A long time ago, I showed that I had conceived a design for a pretty unusual vehicle in the Highland’s fleet, a cradle bolster. They gave this diagram no 25 and it has a square cradle that sits on the top of a fairly simple body. The cradle had four bolsters protruding from its corners and I anticipate it was used in conjunction with another bolster with the cradle rotating to allow the load to twist on curves. I presume it was conceived to support long but more flexible loads such as thin sheet steel/iron than a traditional bolster wagons could cater for.
As this was my first attempt at designing vehicles, it is fair to say it went through a fair few iterations (or was that irritations!) which does largely explain why it has taken so long to complete from the first build – but it is now done and it looks pretty smart I reckon! It is really small in reality – being dwarfed by other even relative moderate wagons!
The second main complication has been as a result of the need to source castings for the axlebox/springs. I have used the Highland Railway Society’s but these do not come with attached springs (by design, so that they can be combined with differing springs to suit different situations). They are also not conceived to accommodate bearings sliding up and down within them and need to be ground out from the rear to make a slot for this. This makes them a bu**er to attach and therefore I am in the process of sorting out my own masters to overcome this problem. Once these are complete and I have got some castings done, I will produce a run of these for sale. So watch this space! I am also taking a look at the realities of scaling this up to 7mm, so also watch this space (but probably for longer before you will see anything!).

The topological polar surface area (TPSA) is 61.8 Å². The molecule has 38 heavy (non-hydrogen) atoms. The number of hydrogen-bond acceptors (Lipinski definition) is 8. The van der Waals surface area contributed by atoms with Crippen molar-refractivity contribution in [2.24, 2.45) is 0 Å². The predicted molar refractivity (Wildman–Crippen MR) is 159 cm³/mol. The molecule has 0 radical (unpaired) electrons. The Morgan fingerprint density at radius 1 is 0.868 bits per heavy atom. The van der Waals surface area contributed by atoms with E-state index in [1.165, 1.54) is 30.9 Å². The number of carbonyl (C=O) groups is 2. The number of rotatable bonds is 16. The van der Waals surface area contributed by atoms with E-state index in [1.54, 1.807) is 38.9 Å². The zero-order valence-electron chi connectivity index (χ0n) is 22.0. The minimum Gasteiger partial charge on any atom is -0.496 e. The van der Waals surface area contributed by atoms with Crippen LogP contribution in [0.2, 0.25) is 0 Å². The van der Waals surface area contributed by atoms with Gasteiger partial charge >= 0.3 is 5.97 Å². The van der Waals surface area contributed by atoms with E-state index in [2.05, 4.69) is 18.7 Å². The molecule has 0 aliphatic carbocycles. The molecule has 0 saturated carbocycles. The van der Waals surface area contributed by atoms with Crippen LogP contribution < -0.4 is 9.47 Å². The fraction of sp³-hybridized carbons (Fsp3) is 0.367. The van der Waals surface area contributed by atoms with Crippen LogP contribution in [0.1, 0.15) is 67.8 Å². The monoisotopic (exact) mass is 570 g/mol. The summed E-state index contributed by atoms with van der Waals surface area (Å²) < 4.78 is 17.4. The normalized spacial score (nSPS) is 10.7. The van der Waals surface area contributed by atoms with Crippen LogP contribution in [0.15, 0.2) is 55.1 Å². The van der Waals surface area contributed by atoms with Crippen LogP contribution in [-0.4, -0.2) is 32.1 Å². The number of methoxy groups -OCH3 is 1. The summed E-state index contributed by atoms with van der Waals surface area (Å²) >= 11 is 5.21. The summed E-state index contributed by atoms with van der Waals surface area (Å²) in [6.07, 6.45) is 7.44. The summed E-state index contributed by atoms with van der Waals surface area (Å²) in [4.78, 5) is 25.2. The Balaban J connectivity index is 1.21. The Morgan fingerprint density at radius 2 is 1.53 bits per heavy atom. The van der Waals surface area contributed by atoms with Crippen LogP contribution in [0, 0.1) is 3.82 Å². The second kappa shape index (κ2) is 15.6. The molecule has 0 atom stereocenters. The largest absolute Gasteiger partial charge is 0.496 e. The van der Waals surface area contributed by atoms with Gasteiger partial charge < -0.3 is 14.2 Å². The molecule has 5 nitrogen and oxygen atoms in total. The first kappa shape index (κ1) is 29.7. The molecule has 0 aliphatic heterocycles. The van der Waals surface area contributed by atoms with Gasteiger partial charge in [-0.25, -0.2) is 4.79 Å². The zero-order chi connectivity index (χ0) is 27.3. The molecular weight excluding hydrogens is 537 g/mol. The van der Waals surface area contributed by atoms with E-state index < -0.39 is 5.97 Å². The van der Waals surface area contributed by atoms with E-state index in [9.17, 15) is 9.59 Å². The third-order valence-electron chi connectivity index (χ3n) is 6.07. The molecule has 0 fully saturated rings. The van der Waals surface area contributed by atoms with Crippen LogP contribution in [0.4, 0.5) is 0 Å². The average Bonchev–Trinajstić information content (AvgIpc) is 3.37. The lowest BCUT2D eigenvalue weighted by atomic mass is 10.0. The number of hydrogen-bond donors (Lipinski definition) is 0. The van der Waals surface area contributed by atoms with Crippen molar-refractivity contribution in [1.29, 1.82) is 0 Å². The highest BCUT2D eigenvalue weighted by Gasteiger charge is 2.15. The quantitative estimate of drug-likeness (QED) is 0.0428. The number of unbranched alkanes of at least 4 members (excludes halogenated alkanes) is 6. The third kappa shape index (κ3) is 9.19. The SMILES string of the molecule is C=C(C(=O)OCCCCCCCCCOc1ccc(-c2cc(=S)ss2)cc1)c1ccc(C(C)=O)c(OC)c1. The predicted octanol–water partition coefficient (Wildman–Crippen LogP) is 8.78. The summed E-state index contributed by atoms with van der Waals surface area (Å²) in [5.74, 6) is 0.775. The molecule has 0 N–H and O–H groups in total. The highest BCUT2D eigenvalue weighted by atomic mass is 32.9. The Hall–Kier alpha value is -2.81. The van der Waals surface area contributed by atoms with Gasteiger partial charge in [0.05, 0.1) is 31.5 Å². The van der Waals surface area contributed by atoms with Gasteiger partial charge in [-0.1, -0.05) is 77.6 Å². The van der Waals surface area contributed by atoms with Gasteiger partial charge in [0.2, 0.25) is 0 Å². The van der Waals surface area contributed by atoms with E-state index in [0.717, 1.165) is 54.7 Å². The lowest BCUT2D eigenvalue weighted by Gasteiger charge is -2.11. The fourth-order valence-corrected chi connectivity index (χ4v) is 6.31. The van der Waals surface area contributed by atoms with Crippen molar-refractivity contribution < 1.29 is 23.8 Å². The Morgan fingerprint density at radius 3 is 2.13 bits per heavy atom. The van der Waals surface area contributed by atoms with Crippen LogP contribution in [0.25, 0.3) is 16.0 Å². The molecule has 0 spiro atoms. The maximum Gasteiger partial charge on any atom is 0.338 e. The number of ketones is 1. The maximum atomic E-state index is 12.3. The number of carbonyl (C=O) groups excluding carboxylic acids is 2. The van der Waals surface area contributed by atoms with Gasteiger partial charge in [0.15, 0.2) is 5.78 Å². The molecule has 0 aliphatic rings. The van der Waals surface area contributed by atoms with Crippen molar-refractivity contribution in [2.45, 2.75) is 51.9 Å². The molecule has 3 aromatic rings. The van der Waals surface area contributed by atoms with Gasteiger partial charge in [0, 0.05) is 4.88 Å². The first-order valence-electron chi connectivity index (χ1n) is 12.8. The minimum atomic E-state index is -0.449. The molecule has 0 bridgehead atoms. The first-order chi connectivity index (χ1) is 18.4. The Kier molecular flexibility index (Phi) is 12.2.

The error that I have had pointed out to me is that the bolsters ought to be tapered and now that I know this they do jar somewhat, so the next one will need to have this sorted out. As they lasted into well into the LMS days, there will be a second one and the one shown here will appear from time to time on Benfieldside jostling amongst the NER stuff!
When I first embarked on this build, I thought that this was such an unusual subject that I was going to be building the first model example ever. A rather foolish notion that was upset by a visit to visit Buckingham a couple of years back where I see Peter Denny had modelled one (it is believed he was friends with Hutchinson, who had measured one up in the 1930/40s) – as you can see below. I have subsequently found out at least two others who have scratch built their own, so clearly I will need to search harder for originality!